Eighteen journalists in Turkey have been indicted for publishing a photo of an Istanbul prosecutor being held at gunpoint last March. Istanbul's Chief Prosecutor's Office would like to see the journalists jailed for at least seven and a half years on charges of "spreading terrorist propaganda," Turkish media outlets reported.

Among those being charged are well-known journalists, including Can Dundar, editor-in-chief of the popular Cumhuriyet newspaper. The indictments come as Turkey faces rising criticism from rights organizations over restrictions and pressures on the country's media.

The photo showed Mehmet Selim Kiraz, an Istanbul prosecutor, being held at gunpoint last March by two militants from the banned Revolutionary People's Liberation Party-Front (DHKP-C), a Marxist organization that Turkey has labeled a terrorist organization. Kiraz was killed during a shootout between the militants and Turkish police as they staged a failed attempt to rescue him. The militants -- both of whom were also killed during the shootout -- said they took the prosecutor hostage in revenge for a teenager's death at the hands of police during a 2013 protest.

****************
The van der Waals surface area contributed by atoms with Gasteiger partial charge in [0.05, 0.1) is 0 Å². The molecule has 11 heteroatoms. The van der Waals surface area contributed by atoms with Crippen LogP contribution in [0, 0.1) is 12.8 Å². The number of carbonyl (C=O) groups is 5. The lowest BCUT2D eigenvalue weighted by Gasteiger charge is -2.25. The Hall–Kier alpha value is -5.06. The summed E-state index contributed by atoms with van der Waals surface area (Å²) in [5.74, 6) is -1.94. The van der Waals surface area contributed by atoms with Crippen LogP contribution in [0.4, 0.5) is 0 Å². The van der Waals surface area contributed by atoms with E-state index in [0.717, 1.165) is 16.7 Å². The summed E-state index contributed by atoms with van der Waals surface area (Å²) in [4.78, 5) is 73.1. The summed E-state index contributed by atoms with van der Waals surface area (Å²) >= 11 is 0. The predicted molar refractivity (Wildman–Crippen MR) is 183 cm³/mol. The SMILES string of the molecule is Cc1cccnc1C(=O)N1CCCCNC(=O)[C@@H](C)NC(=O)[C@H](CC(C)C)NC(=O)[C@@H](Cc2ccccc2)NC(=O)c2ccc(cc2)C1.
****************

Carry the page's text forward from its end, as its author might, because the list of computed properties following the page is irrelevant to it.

Following the killing, Turkey temporarily banned social media outlets in a stated attempt to prevent the spread of the image, likely in an effort to prevent other copycat attacks. Government critics accused politicians of exploiting the incident to restrict opposition and free speech in the country. 

Dundar said his newspaper published the photo "to portray the dark and ugly face of terrorism, not to legitimize it." In the past, Turkey's President Recep Tayyip Erdogan, who has been criticized for his aggression toward his opposition, has personally filed a criminal complaint against Dundar for a critical news report in June, Hurriyet Daily News reported. 

Freedom House, a press watchdog group, has labeled Turkey as "not free" for media, and reported the country has seen a decline in press freedoms over the last five years. The government continues to block hundreds of websites and has periodically shut down Twitter. About 60 journalists were believed to be jailed in the country as of December last year.